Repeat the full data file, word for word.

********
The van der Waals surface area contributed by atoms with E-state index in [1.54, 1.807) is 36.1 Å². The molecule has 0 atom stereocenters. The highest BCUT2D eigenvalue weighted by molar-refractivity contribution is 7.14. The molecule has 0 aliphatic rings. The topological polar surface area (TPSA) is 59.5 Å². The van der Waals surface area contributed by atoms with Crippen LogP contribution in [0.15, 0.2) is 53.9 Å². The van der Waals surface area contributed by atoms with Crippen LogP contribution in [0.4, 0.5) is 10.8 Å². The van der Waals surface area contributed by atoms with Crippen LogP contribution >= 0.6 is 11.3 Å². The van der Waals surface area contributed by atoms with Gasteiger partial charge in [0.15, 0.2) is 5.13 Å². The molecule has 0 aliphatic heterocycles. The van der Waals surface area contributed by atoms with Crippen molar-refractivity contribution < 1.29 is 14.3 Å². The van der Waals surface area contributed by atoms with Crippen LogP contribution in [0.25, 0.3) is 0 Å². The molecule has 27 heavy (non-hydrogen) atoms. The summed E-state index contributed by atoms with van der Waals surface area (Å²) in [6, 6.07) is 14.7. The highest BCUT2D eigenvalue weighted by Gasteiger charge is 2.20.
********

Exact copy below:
The van der Waals surface area contributed by atoms with E-state index in [1.54, 1.807) is 36.1 Å². The molecule has 0 atom stereocenters. The highest BCUT2D eigenvalue weighted by molar-refractivity contribution is 7.14. The molecule has 0 aliphatic rings. The topological polar surface area (TPSA) is 59.5 Å². The van der Waals surface area contributed by atoms with Crippen LogP contribution in [0.15, 0.2) is 53.9 Å². The van der Waals surface area contributed by atoms with Crippen LogP contribution in [0.4, 0.5) is 10.8 Å². The van der Waals surface area contributed by atoms with Crippen LogP contribution >= 0.6 is 11.3 Å². The van der Waals surface area contributed by atoms with Gasteiger partial charge in [0.15, 0.2) is 5.13 Å². The molecule has 0 aliphatic heterocycles. The van der Waals surface area contributed by atoms with Crippen molar-refractivity contribution < 1.29 is 14.3 Å². The van der Waals surface area contributed by atoms with Crippen LogP contribution in [0.25, 0.3) is 0 Å². The molecule has 27 heavy (non-hydrogen) atoms. The summed E-state index contributed by atoms with van der Waals surface area (Å²) in [6, 6.07) is 14.7. The highest BCUT2D eigenvalue weighted by Gasteiger charge is 2.20.